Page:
ImanRafidin : Thank you, it's photoshoped


Vlasky : it's today!

Blunder : So you should be! namsayin' !

Forthwall : wait no longer


111222333444 : Here it is!

MamaLiugi945 : it's the 3rd one, I hope it satisfies you!

Packersfan : Thank you, it's photoshop

elavery : indeed, the new NAM is important, especially for curvy places like midlevels etc

Gugu3 : well I hope you enjoy

tankmank : Sure it will be better!

Hazani Pratama : Thank you!

TekindusT : yeah it is serious, hopefully I will do the ultimate and go to Hong Kong this summer! it is all in planning !


Hong Hong's History

Situated on the southeast coast of China, Hong Kong’s strategic location on the Pearl River Delta and South China Sea has made it one of the world’s most thriving and cosmopolitan cities.

Hong Kong as we know it today was born when China’s Qing dynasty government was defeated in the First Opium War in 1842, when it ceded Hong Kong Island to Britain. Within 60 years, Kowloon, the New Territories and 235 Outlying Islands were also leased to Britain. However, the history of the more than 1100 square kilometres that Hong Kong now occupies predates the events of the Qing dynasty by more than a thousand years. And, as you explore the city’s colourful heritage, you’ll discover stories of powerful clans, marauding pirates and European traders.


From its earliest days as a British colony, Hong Kong served as a centre of international trade. In the turbulent years of the early 20th century, the city’s population was bolstered by refugees, mostly from China. The arrival of immigrants in large numbers helped launch a new role for Hong Kong as a major manufacturing hub. It also brought economically stimulating energy and industry to the city’s character. In recent decades, as the economy of Mainland China has undergone a process of opening up, Hong Kong has transformed yet again – this time into a service-based economy as well as an important gateway to the world’s largest market.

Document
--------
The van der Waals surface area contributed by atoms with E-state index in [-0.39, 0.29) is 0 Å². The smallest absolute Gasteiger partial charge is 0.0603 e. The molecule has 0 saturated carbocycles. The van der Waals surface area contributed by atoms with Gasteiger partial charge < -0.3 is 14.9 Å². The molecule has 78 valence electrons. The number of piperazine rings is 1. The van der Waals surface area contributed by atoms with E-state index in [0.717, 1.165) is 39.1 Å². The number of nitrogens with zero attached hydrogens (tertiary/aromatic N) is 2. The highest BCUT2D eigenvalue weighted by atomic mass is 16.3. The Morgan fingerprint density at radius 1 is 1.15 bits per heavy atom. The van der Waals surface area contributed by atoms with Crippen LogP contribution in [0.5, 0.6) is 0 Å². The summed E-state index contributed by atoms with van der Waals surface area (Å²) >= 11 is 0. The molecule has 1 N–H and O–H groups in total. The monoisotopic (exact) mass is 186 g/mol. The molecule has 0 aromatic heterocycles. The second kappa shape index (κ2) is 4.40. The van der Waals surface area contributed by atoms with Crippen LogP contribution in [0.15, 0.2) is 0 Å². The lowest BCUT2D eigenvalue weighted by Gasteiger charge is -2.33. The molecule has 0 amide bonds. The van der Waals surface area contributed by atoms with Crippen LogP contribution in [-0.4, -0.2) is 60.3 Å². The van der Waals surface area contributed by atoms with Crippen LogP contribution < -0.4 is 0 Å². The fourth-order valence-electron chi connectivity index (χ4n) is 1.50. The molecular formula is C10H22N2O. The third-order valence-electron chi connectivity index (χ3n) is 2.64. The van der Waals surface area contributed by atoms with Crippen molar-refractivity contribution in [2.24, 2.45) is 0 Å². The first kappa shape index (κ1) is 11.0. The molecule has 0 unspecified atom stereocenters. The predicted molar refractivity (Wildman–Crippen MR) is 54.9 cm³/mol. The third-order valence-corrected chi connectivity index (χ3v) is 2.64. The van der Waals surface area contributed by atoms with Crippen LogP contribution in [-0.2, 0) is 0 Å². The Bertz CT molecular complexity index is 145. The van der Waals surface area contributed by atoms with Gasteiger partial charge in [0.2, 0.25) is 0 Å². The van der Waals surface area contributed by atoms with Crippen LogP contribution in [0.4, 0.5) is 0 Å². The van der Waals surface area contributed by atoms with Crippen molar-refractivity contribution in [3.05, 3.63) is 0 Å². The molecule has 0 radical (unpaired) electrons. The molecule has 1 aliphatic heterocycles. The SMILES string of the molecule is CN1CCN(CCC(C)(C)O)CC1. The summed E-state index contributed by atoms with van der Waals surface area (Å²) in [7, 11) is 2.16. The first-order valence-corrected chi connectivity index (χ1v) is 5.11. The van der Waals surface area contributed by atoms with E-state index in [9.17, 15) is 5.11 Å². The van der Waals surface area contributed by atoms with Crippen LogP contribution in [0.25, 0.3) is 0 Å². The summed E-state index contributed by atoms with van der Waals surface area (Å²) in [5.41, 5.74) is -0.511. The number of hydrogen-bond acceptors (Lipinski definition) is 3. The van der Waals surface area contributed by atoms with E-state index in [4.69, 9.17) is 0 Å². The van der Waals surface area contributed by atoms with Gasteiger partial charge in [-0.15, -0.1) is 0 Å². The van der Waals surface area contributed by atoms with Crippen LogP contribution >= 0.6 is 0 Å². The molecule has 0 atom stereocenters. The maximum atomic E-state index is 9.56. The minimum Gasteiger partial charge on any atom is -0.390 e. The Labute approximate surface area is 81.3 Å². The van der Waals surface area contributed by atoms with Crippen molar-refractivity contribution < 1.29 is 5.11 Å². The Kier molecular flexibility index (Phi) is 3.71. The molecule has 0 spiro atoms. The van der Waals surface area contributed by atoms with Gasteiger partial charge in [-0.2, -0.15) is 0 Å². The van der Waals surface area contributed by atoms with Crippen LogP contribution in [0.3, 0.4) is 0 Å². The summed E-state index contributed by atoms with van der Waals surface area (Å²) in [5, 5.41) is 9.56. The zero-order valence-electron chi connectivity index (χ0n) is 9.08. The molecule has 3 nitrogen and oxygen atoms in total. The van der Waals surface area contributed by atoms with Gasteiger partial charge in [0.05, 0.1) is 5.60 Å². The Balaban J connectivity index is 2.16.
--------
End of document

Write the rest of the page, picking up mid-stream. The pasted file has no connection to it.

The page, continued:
Under the principle of 'One Country, Two Systems', Hong Kong became a Special Administrative Region of the People's Republic of China on 1 July 1997. This arrangement allows the city to enjoy a high degree of autonomy, including retaining its capitalist system, independent judiciary and rule of law, free trade and freedom of speech.


A look at the city’s history could give a strong impression that change is the only constant here. However, despite all its reinventions, Hong Kong’s spirit has never changed. In fact, the same energy and dynamism that turned a group of sleepy fishing villages into a crossroads of international trade is now taking Asia’s world city into the 21st century. Experience that spirit and Hong Kong’s story yourself by exploring the city’s rich culture and heritage.

Our next update : Kwun Tong, In-between towers

Comment, rate, +1 if you liked this, See you next time folks!


Welcome to the ride


"Build a modern city on an ancient civilisation, put it at an intersection of cultures, and you get a place that is truly worth exploring. Dive into a festival, hike a mountain trail, catch a show, visit a temple, explore a walled village… this is your guide to seeing and doing Hong Kong."


Hong Kong (Chinese: 香港) is a special administrative region (SAR) of the People's Republic of China (PRC). It is situated on China's south coast and, enclosed by the Pearl River Delta and South China Sea, it is known for its expansive skyline and deep natural harbour. With a land mass of 1,104 km2 (426 sq mi) and a population of seven million people, Hong Kong is one of the most densely populated areas in the world Hong Kong's population is 95 percent ethnic Chinese and 5 percent from other groups. Hong Kong's Han Chinese majority originate mainly from the cities of Guangzhou and Taishan in the neighbouring Guangdong province

....What to expect...




Our next update : History of Hong Kong, with city picture, real and ingame

Comment, rate, +1 if you liked this, See you next time folks!